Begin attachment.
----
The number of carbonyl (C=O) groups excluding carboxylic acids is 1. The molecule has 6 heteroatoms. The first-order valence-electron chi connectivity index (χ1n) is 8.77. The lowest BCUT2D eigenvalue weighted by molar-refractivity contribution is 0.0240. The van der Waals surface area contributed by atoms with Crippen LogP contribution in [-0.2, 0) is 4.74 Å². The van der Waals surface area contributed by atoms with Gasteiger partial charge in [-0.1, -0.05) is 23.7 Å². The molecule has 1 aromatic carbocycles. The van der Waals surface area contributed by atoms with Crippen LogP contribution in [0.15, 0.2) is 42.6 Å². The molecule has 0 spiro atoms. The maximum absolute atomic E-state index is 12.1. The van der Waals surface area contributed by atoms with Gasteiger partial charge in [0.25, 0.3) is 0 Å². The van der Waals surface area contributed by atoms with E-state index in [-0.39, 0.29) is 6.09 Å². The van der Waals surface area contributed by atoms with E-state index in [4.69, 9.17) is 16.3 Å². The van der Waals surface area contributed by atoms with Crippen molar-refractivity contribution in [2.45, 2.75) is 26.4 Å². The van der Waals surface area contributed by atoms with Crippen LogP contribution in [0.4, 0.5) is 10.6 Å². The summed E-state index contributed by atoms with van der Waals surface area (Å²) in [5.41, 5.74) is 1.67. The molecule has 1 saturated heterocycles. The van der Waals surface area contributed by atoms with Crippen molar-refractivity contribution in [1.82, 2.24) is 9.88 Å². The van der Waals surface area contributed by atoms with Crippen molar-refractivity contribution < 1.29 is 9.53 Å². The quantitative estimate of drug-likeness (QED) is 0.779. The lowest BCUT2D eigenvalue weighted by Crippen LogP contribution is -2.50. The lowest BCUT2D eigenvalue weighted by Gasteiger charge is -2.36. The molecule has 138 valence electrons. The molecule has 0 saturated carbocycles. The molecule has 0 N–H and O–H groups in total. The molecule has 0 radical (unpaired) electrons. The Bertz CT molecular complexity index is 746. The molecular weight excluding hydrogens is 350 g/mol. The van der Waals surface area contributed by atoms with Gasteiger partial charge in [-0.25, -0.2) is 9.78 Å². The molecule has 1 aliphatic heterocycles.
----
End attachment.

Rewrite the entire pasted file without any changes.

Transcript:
The number of carbonyl (C=O) groups excluding carboxylic acids is 1. The molecule has 6 heteroatoms. The first-order valence-electron chi connectivity index (χ1n) is 8.77. The lowest BCUT2D eigenvalue weighted by molar-refractivity contribution is 0.0240. The van der Waals surface area contributed by atoms with Crippen LogP contribution in [-0.2, 0) is 4.74 Å². The van der Waals surface area contributed by atoms with Gasteiger partial charge in [-0.1, -0.05) is 23.7 Å². The molecule has 1 aromatic carbocycles. The van der Waals surface area contributed by atoms with Crippen LogP contribution in [0.15, 0.2) is 42.6 Å². The molecule has 0 spiro atoms. The maximum absolute atomic E-state index is 12.1. The van der Waals surface area contributed by atoms with Gasteiger partial charge in [0.25, 0.3) is 0 Å². The van der Waals surface area contributed by atoms with E-state index in [-0.39, 0.29) is 6.09 Å². The van der Waals surface area contributed by atoms with E-state index in [4.69, 9.17) is 16.3 Å². The van der Waals surface area contributed by atoms with Crippen molar-refractivity contribution in [2.45, 2.75) is 26.4 Å². The van der Waals surface area contributed by atoms with Crippen LogP contribution in [0.4, 0.5) is 10.6 Å². The summed E-state index contributed by atoms with van der Waals surface area (Å²) in [5.41, 5.74) is 1.67. The molecule has 1 saturated heterocycles. The van der Waals surface area contributed by atoms with Crippen molar-refractivity contribution in [1.82, 2.24) is 9.88 Å². The van der Waals surface area contributed by atoms with Crippen molar-refractivity contribution < 1.29 is 9.53 Å². The quantitative estimate of drug-likeness (QED) is 0.779. The lowest BCUT2D eigenvalue weighted by Crippen LogP contribution is -2.50. The lowest BCUT2D eigenvalue weighted by Gasteiger charge is -2.36. The molecule has 138 valence electrons. The molecule has 0 saturated carbocycles. The molecule has 0 N–H and O–H groups in total. The molecule has 0 radical (unpaired) electrons. The Bertz CT molecular complexity index is 746. The molecular weight excluding hydrogens is 350 g/mol. The van der Waals surface area contributed by atoms with Gasteiger partial charge in [-0.25, -0.2) is 9.78 Å². The molecule has 1 aliphatic heterocycles.